Canada, US and Mexico commit to align light- and heavy-duty fuel efficiency and GHG standards out to 2025 and 2027, respectively
Report: combination of new mobility technologies creates opportunities for cutting emissions, but requires strategic policy interventions

WEC report: EVs need 16% market share by 2020 for fuel economy standards to be met

Electric vehicles (EVs) will need to increase their combined market share to 16% by 2020 for markets to achieve the aggressive fuel economy standards set by regulators, according to new research by the World Energy Council, the UN-accredited global energy body representing the entire energy spectrum.

While EVs currently represent less than 1% combined market share across the world’s largest markets for new passenger cars, they should be considered central to any policy and technology portfolio designed to lower transport emissions, WEC said.

With a collective annual demand of more than 40 million passenger vehicles, three of the largest car markets in the world, the EU, US and China, have all set fuel economy improvement targets of approximately 30% for cars from 2014-2020 (as measured in NEDC gCO2/km), which are expected to exceed forecasted new internal combustion engine (ICE)-powered car capabilities.

The World Energy Perspective 2016: E-mobility: closing the emissions gap report, published by the Council in collaboration with Accenture Strategy, examines the growth in sales of EVs as the latest technologies to increase average fuel efficiency and meet these stringent economy standards, set in all three markets, referred to as the “EV gap”.

In the EU, the EV gap is 1.4 million, 10% of the estimated 2020 projected passenger sales, in the US, 0.9 million (11%) and in China roughly 5.3 million, 22% of the projected passenger car sales.


The report, presented in the margins of the G20 Energy Ministers meeting in Beijing (29-30 June) by Berat Albayrak, Minister of Energy and Natural Resources of Turkey, highlights key findings which represent a new frontier and a significant opportunity for the energy sector which will be fully embraced at this year’s World Energy Congress in Istanbul (9-13 October), where global energy leaders will address these and similar challenges.

To help close the emissions gap through more widespread adoption of EVs, utilities need to play a critical role— not only to ensure a reliable electricity supply, given the added pressure from plugging more EVs into an already stressed grid network, but also by making sure that any added demand for electricity to power EVs increasingly comes from clean power sources.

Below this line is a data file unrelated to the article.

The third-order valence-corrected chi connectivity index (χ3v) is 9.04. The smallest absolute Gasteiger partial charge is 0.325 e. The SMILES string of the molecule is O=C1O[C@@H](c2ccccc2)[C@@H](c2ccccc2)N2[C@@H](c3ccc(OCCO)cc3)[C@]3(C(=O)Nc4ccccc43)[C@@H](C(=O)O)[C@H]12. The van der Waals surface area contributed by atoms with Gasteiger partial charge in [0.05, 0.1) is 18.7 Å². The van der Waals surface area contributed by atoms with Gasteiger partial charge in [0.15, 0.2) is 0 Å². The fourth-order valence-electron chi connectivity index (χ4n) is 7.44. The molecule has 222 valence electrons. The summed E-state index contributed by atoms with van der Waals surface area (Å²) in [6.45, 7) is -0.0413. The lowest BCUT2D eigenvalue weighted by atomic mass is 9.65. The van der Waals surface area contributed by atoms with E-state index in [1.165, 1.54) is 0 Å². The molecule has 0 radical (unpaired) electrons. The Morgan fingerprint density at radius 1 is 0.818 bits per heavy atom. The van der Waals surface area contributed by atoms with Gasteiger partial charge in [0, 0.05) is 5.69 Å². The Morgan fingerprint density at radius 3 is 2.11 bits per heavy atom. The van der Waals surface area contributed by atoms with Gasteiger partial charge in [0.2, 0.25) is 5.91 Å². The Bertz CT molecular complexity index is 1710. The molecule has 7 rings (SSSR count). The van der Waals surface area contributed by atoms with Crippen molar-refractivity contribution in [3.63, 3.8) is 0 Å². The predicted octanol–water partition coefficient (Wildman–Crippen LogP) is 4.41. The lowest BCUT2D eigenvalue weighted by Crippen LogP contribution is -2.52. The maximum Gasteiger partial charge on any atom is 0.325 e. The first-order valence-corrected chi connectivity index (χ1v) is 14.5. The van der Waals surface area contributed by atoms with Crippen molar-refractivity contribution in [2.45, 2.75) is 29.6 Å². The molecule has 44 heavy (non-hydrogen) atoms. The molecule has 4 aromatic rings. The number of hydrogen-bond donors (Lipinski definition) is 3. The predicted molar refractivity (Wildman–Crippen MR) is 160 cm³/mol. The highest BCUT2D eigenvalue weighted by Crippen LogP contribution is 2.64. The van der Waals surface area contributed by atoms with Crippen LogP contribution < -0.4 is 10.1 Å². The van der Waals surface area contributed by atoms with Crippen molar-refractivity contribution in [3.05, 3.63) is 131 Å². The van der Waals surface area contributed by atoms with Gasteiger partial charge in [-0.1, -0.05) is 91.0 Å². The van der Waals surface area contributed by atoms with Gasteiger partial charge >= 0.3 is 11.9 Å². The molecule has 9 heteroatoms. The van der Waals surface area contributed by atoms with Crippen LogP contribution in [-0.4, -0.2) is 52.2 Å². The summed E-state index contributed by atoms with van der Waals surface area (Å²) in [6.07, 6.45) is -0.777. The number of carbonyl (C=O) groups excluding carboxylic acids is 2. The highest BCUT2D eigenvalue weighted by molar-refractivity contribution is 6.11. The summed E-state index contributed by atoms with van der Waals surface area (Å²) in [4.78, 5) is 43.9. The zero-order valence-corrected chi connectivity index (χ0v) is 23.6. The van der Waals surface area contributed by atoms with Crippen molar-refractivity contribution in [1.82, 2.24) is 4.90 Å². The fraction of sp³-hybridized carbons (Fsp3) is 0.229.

—Stuart Solomon, Managing Director, Accenture Strategy

Electricity demand attributed to new EVs can likely be managed with proper planning by utilities and could be further mitigated at the local level with emerging technologies such as vehicle-to-grid (V2G), the report said. Faced with a complex array of policy and technology options including hybrid technology, down-weighting technology, off-cycle credit, aerodynamic improvements and many more, it is important for decision makers to understand the potential impact and feasibility of each option.

Key recommendations of the report include:

For industry: Vehicle manufacturers will need to respond to regulatory pressures and shift their product portfolio to avoid material penalties. Additionally, there is an opportunity for vehicle manufacturers and utility electricity providers to partner to deliver a superior value proposition to consumers. By 2020 each market would need an additional:

  • 3.7 TWh (equivalent to 734,000 homes) in the EU
  • 4.5 TWh (equivalent to 367,000 homes) in the US
  • 26.2 TWh (equivalent to 17 million homes) in China

For policymakers: Regulators should examine how proposed fuel requirements can be matched by working with industry through financial and operational incentives in order to achieve desired improvements in CO2 emissions.

For consumers: Consumers should provide feedback to regulators and manufacturers by evaluating the economic and environmental benefits of EVs alongside alternative online transportation methods.



Its obvious from the figures that what happens in the US and Europe is a side show, and that events will be driven by China.

What the outcome is there is anyone's guess, since they plan to drastically scale back and eliminate alternative vehicle subsidies.

The outcome depends on how rigorous regulatory dis-incentives to ICE ownership are.

Juan Valdez

Instead of dis-incentives to ICE ownership, I like the carrot approach. I think there is a HUGE potential for electrical generation companies to partner with electrical vehicle companies. Here are some ideas:

  1. Think of power companies building standardized "refueling" (charging) stations everywhere.
  2. Think realtors selling automobile charging stations in everyone's home as a benefit.
  3. Think construction companies that "build-in" charging infrastructure in all new homes and businesses.
  4. Think Caterpillar and all the industrial trucks and other vehicles that don't drive that far each day that could be electrified.
  5. Think City Governments, buying new e-buses and signing long term contracts to buy all needed power from large solar farms.

The short range problem still remain, the long arduous fast charging time and lack of standardized fast charger remain, half the drivers don't have a dedicated recharging spot to recharge at low cost at night.
Also peoples despise evs and hybrids and are buying big fat suvs driven at high speed so it consume a lot of petroleum. They never discovered this long range low cost battery that everybody here talk about.


To go from under 1% to 16% in 4 years seems to be impossible, unless somebody else pays 100% of batteries and/or TCs + regulators + charger etc for EVs/FCEVs and PHEVs/FC-PHEVs?

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